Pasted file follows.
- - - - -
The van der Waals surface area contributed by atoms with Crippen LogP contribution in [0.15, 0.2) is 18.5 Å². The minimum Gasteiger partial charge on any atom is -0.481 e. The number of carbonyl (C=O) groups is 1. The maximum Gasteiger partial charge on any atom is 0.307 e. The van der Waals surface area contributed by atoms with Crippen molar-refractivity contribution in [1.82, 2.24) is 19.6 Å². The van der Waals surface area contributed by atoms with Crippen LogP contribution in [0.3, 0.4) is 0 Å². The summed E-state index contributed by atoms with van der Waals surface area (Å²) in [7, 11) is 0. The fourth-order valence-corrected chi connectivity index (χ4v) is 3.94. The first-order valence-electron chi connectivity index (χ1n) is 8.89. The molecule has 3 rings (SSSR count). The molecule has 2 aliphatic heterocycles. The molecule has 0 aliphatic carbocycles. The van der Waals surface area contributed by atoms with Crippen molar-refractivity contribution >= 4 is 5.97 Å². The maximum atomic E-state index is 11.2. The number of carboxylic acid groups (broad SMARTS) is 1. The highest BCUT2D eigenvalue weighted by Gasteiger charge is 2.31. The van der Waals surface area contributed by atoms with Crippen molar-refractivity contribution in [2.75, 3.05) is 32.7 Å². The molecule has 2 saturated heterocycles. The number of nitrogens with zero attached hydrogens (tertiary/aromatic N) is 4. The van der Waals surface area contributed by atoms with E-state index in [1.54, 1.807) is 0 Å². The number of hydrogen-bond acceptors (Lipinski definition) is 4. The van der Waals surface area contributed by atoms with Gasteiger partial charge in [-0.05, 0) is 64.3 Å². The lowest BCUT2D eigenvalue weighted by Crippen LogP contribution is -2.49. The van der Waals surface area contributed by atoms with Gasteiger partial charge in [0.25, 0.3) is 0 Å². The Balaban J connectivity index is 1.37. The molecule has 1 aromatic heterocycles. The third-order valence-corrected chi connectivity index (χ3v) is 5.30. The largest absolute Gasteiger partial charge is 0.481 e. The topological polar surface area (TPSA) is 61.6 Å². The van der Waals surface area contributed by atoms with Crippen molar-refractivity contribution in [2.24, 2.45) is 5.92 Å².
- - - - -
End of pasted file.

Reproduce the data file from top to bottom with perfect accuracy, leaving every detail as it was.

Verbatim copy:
The van der Waals surface area contributed by atoms with Crippen LogP contribution in [0.15, 0.2) is 18.5 Å². The minimum Gasteiger partial charge on any atom is -0.481 e. The number of carbonyl (C=O) groups is 1. The maximum Gasteiger partial charge on any atom is 0.307 e. The van der Waals surface area contributed by atoms with Crippen molar-refractivity contribution in [1.82, 2.24) is 19.6 Å². The van der Waals surface area contributed by atoms with Crippen LogP contribution in [0.3, 0.4) is 0 Å². The summed E-state index contributed by atoms with van der Waals surface area (Å²) in [7, 11) is 0. The fourth-order valence-corrected chi connectivity index (χ4v) is 3.94. The first-order valence-electron chi connectivity index (χ1n) is 8.89. The molecule has 3 rings (SSSR count). The molecule has 2 aliphatic heterocycles. The molecule has 0 aliphatic carbocycles. The van der Waals surface area contributed by atoms with Crippen molar-refractivity contribution >= 4 is 5.97 Å². The maximum atomic E-state index is 11.2. The number of carboxylic acid groups (broad SMARTS) is 1. The highest BCUT2D eigenvalue weighted by Gasteiger charge is 2.31. The van der Waals surface area contributed by atoms with Crippen molar-refractivity contribution in [2.75, 3.05) is 32.7 Å². The molecule has 2 saturated heterocycles. The number of nitrogens with zero attached hydrogens (tertiary/aromatic N) is 4. The van der Waals surface area contributed by atoms with E-state index in [1.54, 1.807) is 0 Å². The number of hydrogen-bond acceptors (Lipinski definition) is 4. The van der Waals surface area contributed by atoms with Gasteiger partial charge in [-0.05, 0) is 64.3 Å². The lowest BCUT2D eigenvalue weighted by Crippen LogP contribution is -2.49. The van der Waals surface area contributed by atoms with Gasteiger partial charge in [0.25, 0.3) is 0 Å². The Balaban J connectivity index is 1.37. The molecule has 1 aromatic heterocycles. The third-order valence-corrected chi connectivity index (χ3v) is 5.30. The largest absolute Gasteiger partial charge is 0.481 e. The topological polar surface area (TPSA) is 61.6 Å². The van der Waals surface area contributed by atoms with Crippen molar-refractivity contribution in [2.24, 2.45) is 5.92 Å².